The London House does not sweep up everything tidy and put a bow on it to show this is a perfect family because there are no perfect families, but it is real and endearing.

Themes in the story: loyalty, perseverance, courage, bravery, redemption, acceptance, compassion, patience, circle of life, sacrifice, romance, suffering, judgment, war, survival, wisdom, grief, hope, justice, and love.

(Review) The Anglophile’s Notebook by Sunday Taylor

Publisher and Publication Date: Spuyten Duyvil. 2020.
Genre: Fiction. Travel. Romance. Family saga. Contemporary fiction.
Pages: 356.
Format: Paperback.
Source: I received a complimentary paperback copy from Sunday Taylor. I am not required to write a positive review.
Audience: Contemporary fiction/romance readers.
Rating: Good.

For more information about the book @ Spuyten Duyvil.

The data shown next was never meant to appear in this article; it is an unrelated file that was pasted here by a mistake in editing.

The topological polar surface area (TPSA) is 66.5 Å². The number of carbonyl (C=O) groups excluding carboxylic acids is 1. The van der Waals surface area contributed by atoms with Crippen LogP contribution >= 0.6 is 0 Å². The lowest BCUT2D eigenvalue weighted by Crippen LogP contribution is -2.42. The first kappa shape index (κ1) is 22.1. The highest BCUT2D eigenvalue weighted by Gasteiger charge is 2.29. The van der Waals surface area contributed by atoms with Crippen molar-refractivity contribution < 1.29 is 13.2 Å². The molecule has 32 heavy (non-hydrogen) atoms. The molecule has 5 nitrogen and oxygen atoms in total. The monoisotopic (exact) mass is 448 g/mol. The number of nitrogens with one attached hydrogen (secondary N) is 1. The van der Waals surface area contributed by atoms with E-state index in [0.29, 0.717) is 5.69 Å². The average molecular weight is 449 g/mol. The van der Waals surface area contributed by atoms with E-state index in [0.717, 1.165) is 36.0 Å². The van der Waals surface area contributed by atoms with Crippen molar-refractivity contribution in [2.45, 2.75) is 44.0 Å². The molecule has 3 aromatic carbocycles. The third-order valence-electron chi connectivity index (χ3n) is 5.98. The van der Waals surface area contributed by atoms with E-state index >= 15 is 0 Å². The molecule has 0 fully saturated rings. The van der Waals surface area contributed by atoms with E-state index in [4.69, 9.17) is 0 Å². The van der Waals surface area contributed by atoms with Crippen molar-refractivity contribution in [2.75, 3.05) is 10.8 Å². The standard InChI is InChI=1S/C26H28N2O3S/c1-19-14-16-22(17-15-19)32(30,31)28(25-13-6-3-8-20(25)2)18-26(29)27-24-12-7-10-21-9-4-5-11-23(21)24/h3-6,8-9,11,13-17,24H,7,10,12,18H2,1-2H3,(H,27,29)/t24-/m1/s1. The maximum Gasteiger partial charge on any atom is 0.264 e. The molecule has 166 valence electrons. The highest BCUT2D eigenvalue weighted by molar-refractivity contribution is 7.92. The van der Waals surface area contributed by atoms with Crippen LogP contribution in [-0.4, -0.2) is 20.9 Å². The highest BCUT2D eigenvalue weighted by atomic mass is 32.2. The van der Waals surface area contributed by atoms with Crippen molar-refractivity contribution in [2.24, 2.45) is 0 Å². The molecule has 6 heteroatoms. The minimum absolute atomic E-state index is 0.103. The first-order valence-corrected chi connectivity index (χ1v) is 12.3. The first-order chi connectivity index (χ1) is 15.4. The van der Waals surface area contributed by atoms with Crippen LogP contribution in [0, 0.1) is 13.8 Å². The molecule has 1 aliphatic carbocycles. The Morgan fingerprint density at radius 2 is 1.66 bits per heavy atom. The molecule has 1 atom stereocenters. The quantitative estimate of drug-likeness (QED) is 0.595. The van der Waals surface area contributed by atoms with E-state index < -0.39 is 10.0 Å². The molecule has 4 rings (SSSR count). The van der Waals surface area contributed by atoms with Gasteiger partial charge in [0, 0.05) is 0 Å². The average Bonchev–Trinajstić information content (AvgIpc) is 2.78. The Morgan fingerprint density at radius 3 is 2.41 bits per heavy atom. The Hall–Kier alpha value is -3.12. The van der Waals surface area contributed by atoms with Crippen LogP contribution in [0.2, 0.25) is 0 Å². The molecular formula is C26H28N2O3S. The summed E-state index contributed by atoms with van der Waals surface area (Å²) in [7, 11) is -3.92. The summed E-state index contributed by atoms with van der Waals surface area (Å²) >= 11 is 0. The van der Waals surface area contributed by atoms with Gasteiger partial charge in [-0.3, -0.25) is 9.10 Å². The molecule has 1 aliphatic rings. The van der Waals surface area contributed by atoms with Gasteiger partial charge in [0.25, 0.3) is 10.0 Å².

Amazon
The Kindle Unlimited e-book is free.

Author Info:

Sunday Taylor grew up in Pennsylvania and Connecticut and attended Bates College in Maine. A graduate of the Master of Arts program in English Literature at UCLA, she spent the last four decades in California and currently lives in Los Angeles. Taylor is married with two grown daughters and two granddaughters. She journeys to England every year, reads Jane Eyre every autumn and identifies as an Anglophile. This is her first book.

Website

Summary:

The Anglophile’s Notebook is a literary mystery set in England. Claire Easton travels from Los Angeles to London to research a book on her favorite author, Charlotte Brontë. While seeking Brontë’s secrets, she discovers her own. The Anglophile’s Notebook will whisk the reader away to literary London and the beautifully wild countryside of Yorkshire, home to the Brontë sisters. Brimming with writerly ghosts, enchanting bookstores, cozy pubs, English country gardens, and memorable characters, this novel is for anyone who has found their imagination in the gardens of rural England or a two-hundred-year-old bookstore in London and felt utterly alive.

My Thoughts:

There are things I like about the book and a few things I do not like about the book.

What I like: